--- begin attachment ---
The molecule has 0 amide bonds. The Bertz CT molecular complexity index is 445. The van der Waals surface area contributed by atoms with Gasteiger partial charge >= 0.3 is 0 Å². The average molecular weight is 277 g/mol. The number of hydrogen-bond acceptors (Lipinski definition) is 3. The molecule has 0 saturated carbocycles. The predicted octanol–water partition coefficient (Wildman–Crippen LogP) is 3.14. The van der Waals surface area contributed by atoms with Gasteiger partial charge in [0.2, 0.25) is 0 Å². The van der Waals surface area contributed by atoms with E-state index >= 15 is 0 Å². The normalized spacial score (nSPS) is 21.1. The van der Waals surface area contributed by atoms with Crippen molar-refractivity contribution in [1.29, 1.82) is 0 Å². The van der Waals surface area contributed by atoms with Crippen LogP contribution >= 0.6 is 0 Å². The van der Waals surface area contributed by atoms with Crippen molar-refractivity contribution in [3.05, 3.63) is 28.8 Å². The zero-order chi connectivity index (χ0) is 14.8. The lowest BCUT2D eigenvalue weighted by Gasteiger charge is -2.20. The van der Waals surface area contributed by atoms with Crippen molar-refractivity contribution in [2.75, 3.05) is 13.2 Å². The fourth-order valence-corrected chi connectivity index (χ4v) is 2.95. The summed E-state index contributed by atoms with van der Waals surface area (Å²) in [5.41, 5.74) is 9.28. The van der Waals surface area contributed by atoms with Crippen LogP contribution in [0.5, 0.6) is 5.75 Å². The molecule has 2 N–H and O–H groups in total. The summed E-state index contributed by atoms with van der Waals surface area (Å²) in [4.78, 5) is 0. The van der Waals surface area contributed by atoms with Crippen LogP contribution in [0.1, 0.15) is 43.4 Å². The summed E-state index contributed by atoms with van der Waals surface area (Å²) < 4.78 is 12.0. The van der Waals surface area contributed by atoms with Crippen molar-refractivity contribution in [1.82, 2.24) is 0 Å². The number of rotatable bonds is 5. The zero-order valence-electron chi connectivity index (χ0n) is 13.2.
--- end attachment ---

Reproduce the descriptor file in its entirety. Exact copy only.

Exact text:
The molecule has 0 amide bonds. The Bertz CT molecular complexity index is 445. The van der Waals surface area contributed by atoms with Gasteiger partial charge >= 0.3 is 0 Å². The average molecular weight is 277 g/mol. The number of hydrogen-bond acceptors (Lipinski definition) is 3. The molecule has 0 saturated carbocycles. The predicted octanol–water partition coefficient (Wildman–Crippen LogP) is 3.14. The van der Waals surface area contributed by atoms with Gasteiger partial charge in [0.2, 0.25) is 0 Å². The van der Waals surface area contributed by atoms with E-state index >= 15 is 0 Å². The normalized spacial score (nSPS) is 21.1. The van der Waals surface area contributed by atoms with Crippen molar-refractivity contribution in [1.29, 1.82) is 0 Å². The van der Waals surface area contributed by atoms with Crippen LogP contribution >= 0.6 is 0 Å². The van der Waals surface area contributed by atoms with Crippen molar-refractivity contribution in [3.05, 3.63) is 28.8 Å². The zero-order chi connectivity index (χ0) is 14.8. The lowest BCUT2D eigenvalue weighted by Gasteiger charge is -2.20. The van der Waals surface area contributed by atoms with Crippen molar-refractivity contribution in [2.75, 3.05) is 13.2 Å². The fourth-order valence-corrected chi connectivity index (χ4v) is 2.95. The summed E-state index contributed by atoms with van der Waals surface area (Å²) in [5.41, 5.74) is 9.28. The van der Waals surface area contributed by atoms with Crippen LogP contribution in [0.5, 0.6) is 5.75 Å². The molecule has 2 N–H and O–H groups in total. The summed E-state index contributed by atoms with van der Waals surface area (Å²) in [4.78, 5) is 0. The van der Waals surface area contributed by atoms with Crippen LogP contribution in [0.1, 0.15) is 43.4 Å². The summed E-state index contributed by atoms with van der Waals surface area (Å²) < 4.78 is 12.0. The van der Waals surface area contributed by atoms with Crippen molar-refractivity contribution in [1.82, 2.24) is 0 Å². The number of rotatable bonds is 5. The zero-order valence-electron chi connectivity index (χ0n) is 13.2.